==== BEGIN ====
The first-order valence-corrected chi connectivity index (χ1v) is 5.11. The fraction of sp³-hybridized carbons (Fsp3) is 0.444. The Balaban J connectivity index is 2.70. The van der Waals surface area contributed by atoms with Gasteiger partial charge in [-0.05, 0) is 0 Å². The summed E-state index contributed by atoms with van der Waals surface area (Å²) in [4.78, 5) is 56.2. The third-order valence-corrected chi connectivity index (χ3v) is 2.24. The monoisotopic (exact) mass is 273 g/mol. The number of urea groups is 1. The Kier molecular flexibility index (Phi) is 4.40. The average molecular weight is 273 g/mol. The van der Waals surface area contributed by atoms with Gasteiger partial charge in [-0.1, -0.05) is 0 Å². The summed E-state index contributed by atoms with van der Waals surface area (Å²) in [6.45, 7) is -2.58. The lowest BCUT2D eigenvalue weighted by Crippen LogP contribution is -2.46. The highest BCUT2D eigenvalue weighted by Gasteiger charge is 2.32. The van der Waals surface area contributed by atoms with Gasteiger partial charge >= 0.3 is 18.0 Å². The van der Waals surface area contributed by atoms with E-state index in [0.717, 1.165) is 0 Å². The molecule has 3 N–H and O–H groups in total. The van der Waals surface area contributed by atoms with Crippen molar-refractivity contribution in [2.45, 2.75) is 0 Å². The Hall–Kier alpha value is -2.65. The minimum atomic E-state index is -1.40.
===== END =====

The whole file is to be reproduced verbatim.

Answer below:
The first-order valence-corrected chi connectivity index (χ1v) is 5.11. The fraction of sp³-hybridized carbons (Fsp3) is 0.444. The Balaban J connectivity index is 2.70. The van der Waals surface area contributed by atoms with Gasteiger partial charge in [-0.05, 0) is 0 Å². The summed E-state index contributed by atoms with van der Waals surface area (Å²) in [4.78, 5) is 56.2. The third-order valence-corrected chi connectivity index (χ3v) is 2.24. The monoisotopic (exact) mass is 273 g/mol. The number of urea groups is 1. The Kier molecular flexibility index (Phi) is 4.40. The average molecular weight is 273 g/mol. The van der Waals surface area contributed by atoms with Gasteiger partial charge in [-0.1, -0.05) is 0 Å². The summed E-state index contributed by atoms with van der Waals surface area (Å²) in [6.45, 7) is -2.58. The lowest BCUT2D eigenvalue weighted by Crippen LogP contribution is -2.46. The highest BCUT2D eigenvalue weighted by Gasteiger charge is 2.32. The van der Waals surface area contributed by atoms with Gasteiger partial charge >= 0.3 is 18.0 Å². The van der Waals surface area contributed by atoms with E-state index in [0.717, 1.165) is 0 Å². The molecule has 3 N–H and O–H groups in total. The van der Waals surface area contributed by atoms with Crippen molar-refractivity contribution in [2.45, 2.75) is 0 Å². The Hall–Kier alpha value is -2.65. The minimum atomic E-state index is -1.40.